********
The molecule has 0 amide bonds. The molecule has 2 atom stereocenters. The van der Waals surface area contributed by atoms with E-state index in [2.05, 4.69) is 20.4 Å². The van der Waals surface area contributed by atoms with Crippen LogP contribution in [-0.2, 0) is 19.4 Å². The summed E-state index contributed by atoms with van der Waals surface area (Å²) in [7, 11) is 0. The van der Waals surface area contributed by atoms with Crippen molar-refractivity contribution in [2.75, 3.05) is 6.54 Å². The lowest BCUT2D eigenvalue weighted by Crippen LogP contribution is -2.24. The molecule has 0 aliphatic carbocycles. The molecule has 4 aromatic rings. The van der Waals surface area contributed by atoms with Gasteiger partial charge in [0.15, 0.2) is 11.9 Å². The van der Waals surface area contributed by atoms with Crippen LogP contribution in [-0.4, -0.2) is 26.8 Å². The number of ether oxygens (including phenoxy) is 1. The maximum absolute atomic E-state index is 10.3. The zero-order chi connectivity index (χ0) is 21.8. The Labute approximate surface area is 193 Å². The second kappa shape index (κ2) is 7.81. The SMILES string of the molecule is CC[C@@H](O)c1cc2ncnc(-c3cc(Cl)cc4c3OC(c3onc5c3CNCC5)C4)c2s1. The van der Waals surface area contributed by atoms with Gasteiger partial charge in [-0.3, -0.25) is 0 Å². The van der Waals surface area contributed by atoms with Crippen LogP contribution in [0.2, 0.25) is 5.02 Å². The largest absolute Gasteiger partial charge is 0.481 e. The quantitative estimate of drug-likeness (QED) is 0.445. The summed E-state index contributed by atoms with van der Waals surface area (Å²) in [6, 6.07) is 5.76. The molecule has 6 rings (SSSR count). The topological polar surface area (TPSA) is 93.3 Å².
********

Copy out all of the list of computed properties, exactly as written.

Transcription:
The molecule has 0 amide bonds. The molecule has 2 atom stereocenters. The van der Waals surface area contributed by atoms with E-state index in [2.05, 4.69) is 20.4 Å². The van der Waals surface area contributed by atoms with Crippen LogP contribution in [-0.2, 0) is 19.4 Å². The summed E-state index contributed by atoms with van der Waals surface area (Å²) in [7, 11) is 0. The van der Waals surface area contributed by atoms with Crippen molar-refractivity contribution in [2.75, 3.05) is 6.54 Å². The lowest BCUT2D eigenvalue weighted by Crippen LogP contribution is -2.24. The molecule has 0 aliphatic carbocycles. The molecule has 4 aromatic rings. The van der Waals surface area contributed by atoms with Gasteiger partial charge in [0.15, 0.2) is 11.9 Å². The van der Waals surface area contributed by atoms with Crippen LogP contribution in [-0.4, -0.2) is 26.8 Å². The number of ether oxygens (including phenoxy) is 1. The maximum absolute atomic E-state index is 10.3. The zero-order chi connectivity index (χ0) is 21.8. The Labute approximate surface area is 193 Å². The second kappa shape index (κ2) is 7.81. The SMILES string of the molecule is CC[C@@H](O)c1cc2ncnc(-c3cc(Cl)cc4c3OC(c3onc5c3CNCC5)C4)c2s1. The van der Waals surface area contributed by atoms with Gasteiger partial charge in [-0.3, -0.25) is 0 Å². The van der Waals surface area contributed by atoms with Crippen LogP contribution in [0.2, 0.25) is 5.02 Å². The largest absolute Gasteiger partial charge is 0.481 e. The quantitative estimate of drug-likeness (QED) is 0.445. The summed E-state index contributed by atoms with van der Waals surface area (Å²) in [6, 6.07) is 5.76. The molecule has 6 rings (SSSR count). The topological polar surface area (TPSA) is 93.3 Å².